Working on infrastructure code

The code used to define an infrastructure doesn't have the traditional "feedback loop" that you've been accustomed to while working on other projects.

Usually, when you write some code, the feedback loop is very tight. You write code, then run it by clicking on a "Build and Run" button somewhere or by refreshing a webpage.

The code that will define your infrastructure cannot be tested this way. To ensure that your infrastructure works the way it needs to work, you need to create real resources in real environments.

Moreover, the code that define your infrastructure cannot be run with some random configuration. To ensure that your code will work on live environments, you will need to run it with similar configuration.

Adding to these difficulties, while we often write code alone, creating products typically takes a whole group of people to work together.

As a result, you and your teammates need to be able to create fully-configured sandboxed environments on demand.

That's why sandboxes have been created. Sandboxes in Scaffold are local environments that inherit default configuration values from live one while creating new Terraform state.


Suppose that one of your teammate wants to contribute to the infrastructure code used to deploy your React application.

We recommend you to treat your infrastructure code the same way you will treat any software code and to use a VCS to store it.

As a result, the first thing needed to do is to clone the repository containing your infrastructure code:

$ git clone [email protected]:myorganization/my-infrastructure-code.git

Once done, your teammate will run the scaffold init command to configure their first sandbox:

$ scaffold init

No sandboxes found. Choose an environment to create a sandbox from.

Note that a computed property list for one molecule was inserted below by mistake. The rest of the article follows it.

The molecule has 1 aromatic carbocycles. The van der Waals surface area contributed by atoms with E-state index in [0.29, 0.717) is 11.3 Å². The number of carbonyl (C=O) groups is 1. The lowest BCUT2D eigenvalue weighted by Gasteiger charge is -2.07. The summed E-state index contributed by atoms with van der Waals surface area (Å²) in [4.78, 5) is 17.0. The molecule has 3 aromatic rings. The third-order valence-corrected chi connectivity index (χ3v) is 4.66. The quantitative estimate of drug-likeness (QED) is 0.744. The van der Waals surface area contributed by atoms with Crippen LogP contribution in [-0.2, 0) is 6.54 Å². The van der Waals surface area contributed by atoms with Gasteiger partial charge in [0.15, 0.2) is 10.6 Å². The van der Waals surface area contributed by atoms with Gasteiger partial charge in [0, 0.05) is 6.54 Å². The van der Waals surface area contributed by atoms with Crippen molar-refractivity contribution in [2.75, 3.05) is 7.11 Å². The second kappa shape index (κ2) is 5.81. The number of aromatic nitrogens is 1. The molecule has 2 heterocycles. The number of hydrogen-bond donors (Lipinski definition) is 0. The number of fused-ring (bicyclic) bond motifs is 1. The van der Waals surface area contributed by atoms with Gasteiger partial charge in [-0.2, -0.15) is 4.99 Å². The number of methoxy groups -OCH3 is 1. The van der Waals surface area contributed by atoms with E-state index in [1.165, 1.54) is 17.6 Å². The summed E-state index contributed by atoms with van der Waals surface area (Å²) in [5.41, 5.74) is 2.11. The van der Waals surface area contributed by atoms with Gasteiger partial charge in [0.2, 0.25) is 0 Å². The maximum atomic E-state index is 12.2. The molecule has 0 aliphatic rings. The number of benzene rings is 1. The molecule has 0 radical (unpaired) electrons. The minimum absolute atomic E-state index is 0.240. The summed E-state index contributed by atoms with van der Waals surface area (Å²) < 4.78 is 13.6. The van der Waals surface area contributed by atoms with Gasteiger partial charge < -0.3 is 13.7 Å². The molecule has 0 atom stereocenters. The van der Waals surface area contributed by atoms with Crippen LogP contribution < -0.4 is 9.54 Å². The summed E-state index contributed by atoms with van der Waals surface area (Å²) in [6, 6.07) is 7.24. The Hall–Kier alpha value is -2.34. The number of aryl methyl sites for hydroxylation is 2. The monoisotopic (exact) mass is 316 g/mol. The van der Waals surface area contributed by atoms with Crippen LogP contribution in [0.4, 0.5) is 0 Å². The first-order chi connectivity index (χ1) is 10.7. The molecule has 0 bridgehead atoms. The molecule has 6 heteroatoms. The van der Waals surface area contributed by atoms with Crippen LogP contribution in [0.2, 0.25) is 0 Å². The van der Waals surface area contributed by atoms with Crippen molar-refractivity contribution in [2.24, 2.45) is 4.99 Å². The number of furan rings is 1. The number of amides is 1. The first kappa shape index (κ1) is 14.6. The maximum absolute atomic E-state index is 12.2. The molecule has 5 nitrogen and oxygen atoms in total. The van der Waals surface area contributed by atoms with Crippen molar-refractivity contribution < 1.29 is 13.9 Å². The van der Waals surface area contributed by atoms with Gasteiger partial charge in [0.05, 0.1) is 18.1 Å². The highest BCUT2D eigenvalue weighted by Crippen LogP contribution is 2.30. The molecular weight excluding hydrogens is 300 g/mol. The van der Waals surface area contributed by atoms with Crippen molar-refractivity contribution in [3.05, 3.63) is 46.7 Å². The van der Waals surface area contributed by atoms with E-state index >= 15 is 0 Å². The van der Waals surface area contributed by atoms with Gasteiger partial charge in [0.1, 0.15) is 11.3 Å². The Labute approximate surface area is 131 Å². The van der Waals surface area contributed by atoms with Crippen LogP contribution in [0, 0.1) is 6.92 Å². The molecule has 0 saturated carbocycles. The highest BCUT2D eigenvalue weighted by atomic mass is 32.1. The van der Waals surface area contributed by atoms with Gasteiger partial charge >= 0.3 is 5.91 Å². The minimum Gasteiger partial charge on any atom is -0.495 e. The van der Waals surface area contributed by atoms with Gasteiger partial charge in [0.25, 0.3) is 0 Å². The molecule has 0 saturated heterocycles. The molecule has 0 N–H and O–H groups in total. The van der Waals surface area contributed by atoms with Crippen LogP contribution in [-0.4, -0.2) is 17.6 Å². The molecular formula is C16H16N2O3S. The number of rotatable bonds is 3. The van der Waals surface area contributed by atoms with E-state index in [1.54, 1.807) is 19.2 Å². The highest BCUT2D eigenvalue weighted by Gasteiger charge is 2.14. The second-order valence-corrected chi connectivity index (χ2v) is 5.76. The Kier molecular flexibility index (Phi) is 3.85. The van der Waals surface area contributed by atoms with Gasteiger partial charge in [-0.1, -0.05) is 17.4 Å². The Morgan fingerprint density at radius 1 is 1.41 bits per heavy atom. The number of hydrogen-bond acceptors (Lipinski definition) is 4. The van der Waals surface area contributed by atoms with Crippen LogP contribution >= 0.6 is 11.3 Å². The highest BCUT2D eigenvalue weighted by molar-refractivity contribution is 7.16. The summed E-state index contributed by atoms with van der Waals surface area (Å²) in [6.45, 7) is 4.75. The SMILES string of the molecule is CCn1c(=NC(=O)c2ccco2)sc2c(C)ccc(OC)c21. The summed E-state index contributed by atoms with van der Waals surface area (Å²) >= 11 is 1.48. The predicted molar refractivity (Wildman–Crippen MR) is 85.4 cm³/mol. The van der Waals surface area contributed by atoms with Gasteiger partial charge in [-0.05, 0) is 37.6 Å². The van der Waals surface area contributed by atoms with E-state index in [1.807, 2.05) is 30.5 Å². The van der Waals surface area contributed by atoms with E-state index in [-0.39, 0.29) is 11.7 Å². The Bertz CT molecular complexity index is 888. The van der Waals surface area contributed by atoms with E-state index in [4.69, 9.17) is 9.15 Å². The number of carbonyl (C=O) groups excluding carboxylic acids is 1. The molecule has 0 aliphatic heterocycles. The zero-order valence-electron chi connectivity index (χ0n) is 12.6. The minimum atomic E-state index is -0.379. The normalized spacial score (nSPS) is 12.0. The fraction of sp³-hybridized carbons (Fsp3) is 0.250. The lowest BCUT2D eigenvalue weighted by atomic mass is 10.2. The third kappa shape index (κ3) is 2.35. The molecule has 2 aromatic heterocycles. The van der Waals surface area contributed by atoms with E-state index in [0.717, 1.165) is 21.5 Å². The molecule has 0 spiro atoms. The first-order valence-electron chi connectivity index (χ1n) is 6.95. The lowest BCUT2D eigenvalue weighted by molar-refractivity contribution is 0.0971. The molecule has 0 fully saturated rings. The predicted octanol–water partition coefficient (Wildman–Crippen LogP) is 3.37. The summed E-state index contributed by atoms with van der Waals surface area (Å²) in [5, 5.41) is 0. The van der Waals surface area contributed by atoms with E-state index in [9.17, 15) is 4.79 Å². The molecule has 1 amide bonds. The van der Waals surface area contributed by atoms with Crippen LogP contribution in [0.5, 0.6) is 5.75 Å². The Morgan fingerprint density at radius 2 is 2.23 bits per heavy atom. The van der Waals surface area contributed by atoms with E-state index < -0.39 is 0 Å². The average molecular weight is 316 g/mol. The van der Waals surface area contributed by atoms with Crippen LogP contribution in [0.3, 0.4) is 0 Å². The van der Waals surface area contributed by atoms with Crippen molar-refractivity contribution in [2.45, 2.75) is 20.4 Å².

? Environment to create a sandbox from: (Use arrow keys)
❯ dev 
Remember that the .env and .env.{environment} files that have been created by the init or env:create command will be shared with your teammates. By using sensible default values in these files you may ensure that your teammates use the required values when configuring their sandboxes.

Another sandbox

If you remember correctly from the previous parts, the infrastructure for your React app has two distinct environments: dev and prod.

The init command is only used to configure a sandbox when all environments are unconfigured and no sandboxes exist.

If you want to create another sandbox, you need to run the sandbox:create command:

$ scaffold sandbox:create prod

Configuring a sandbox for prod environment:


Working with sandboxes

The way you work with sandboxes is identical to the way you work with environments. The sole difference is that all the commands need to have a --sandbox flag:

$ scaffold apply dev --sandbox
$ scaffold plan dev --sandbox
$ scaffold destroy dev --sandbox

Listing your sandboxes

Now that you have created a sandbox for your dev and prod environment, you can run the sandbox:list command to display them:

$ scaffold sandbox:list


Deploying your modifications

Configuring a sandbox means configuring an AWS account and creating a Terraform state to work on an exact replica of your live infrastructure without risking of breaking anything.

The way you will deploy these modifications in your live infrastructure may vary depending on your team size.


If you are in a small team, the most easiest way of deploying modifications may be to have one people with access to live environments "pulling" modfications and running the scaffold apply command directly.

If you want to let one of your teammates update live infrastructure directly, he will need to run the env:configure command and fill the required environment variables:

$ scaffold env:configure prod

Configuring prod:



The automated way uses the same paradigms that you've been accustomed to while working with software code, namely "Continuous Integration" and "Continuous Deployment".

You and your teammates will push their modifications in a central repository that will run the plan and apply command for you.

Remember that the environment variables that are already set will not be overwritten, that means that the command line variables have a higher priority over all those defined in your .env files.

The way to do this will vary depending on the tools used, but, in a nutshell, you will certainly run the plan command before running scaffold apply with the Terraform "-auto-approve" flag.